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White Space MIMO

Rice University researchers unveiled transmission scheme for UHF spectrum September 11, 2014
Rice University’s Wireless Network Group has created a multi-user, multi-antenna transmission scheme for UHF spectrum. The researchers unveiled their scheme at the Association for Computing Machinery’s MobiCom 2014 conference in Maui on Sept. 9.

Rice graduate student Narendra Anand, lead author of the study, said, “To be able to leverage the best characteristics of the UHF band, we need to be able to efficiently use the lanes that we have. One way to do that is with multi-user MIMO, a multi-antenna transmission technique that serves multiple users over the same channel simultaneously.”

Researchers used the Rice Wireless Network Group’s “wireless open-access research platform” to build what they claim to be “the world’s first open-source, multiple-input, multiple-out test system capable of serving multiple users over UHF.”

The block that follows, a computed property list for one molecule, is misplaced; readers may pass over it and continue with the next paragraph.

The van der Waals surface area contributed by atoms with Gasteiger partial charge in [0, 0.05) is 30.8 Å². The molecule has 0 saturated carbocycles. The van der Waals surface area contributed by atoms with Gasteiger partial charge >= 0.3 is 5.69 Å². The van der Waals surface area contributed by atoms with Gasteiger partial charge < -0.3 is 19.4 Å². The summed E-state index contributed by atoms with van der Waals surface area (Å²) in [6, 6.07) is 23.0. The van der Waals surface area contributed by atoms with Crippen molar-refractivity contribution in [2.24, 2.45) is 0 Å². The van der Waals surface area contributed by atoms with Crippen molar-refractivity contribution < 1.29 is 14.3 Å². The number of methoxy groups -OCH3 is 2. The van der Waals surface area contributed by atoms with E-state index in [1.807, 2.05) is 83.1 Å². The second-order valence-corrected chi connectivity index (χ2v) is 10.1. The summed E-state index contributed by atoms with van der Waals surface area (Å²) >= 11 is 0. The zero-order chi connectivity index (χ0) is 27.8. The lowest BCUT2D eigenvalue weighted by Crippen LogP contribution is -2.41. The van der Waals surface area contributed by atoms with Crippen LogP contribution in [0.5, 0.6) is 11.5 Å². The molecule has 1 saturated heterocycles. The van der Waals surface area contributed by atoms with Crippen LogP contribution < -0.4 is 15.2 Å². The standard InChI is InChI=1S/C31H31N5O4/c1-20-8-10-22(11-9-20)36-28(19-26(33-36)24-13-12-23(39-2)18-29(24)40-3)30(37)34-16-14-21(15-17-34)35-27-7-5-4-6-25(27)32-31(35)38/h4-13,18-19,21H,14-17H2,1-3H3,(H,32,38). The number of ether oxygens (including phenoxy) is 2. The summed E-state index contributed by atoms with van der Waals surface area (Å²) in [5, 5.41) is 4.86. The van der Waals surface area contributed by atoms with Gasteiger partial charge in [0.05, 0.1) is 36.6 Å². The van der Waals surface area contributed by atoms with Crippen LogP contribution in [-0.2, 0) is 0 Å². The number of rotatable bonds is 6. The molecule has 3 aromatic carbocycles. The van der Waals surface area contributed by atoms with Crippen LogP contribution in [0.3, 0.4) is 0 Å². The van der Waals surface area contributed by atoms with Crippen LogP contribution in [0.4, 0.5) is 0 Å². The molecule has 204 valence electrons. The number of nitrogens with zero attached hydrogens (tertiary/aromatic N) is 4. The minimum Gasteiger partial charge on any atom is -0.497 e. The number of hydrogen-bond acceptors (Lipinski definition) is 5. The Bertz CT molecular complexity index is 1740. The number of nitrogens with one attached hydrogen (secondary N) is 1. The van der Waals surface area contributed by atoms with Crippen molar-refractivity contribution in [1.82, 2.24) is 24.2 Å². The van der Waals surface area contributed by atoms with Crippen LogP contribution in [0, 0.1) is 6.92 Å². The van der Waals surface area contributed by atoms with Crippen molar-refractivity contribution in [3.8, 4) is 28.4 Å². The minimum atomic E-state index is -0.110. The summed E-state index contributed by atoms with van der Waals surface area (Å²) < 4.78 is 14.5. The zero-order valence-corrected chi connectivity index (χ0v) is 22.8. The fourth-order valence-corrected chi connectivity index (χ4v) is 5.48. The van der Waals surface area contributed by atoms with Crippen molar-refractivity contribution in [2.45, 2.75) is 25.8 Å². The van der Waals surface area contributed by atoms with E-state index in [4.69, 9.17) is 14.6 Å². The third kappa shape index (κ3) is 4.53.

Kudos to Rice University for making the paper freely available on-line. See The Case for UHF-Band MU-MIMO by Narendra Anand, Ryan E. Guerra, and Edward W. Knightly at Rice University. In Houston, Texas. The photos in the paper show this isn’t suitable for a hand-held device, but it isn’t too much larger than some of the bigger multiple antenna Wi-Fi routers. The paper describes the Wideband UHF Radio Card, a new SDR analog front-end Rice researchers designed to enable high-power, long-range experiments and hardware prototypes for UHF frequencies.

The paper says the group used off-the-shelf nondirectional 3 dBi DTV antennas (August DTA240), which were actually smaller than the dual-band 2.4/5.8 GHz L-com HG2458-5RD-RSP antennas used in the experimental platform. The Rice system uses a real-time 802.11a/g reference design. The paper says “the real-time capabilities of the 802.11 reference design are leveraged to provide fine-grained continuous channel estimates from multiple transmitting antennas in order to directly measure the MU-MIMO channel capacity instantaneously and over a long period of time.

This is interesting technology. I wonder if it could be used to enable broadcasting to individual devices if combined with an Internet back-channel that would provide real-time data on the propagation channel?

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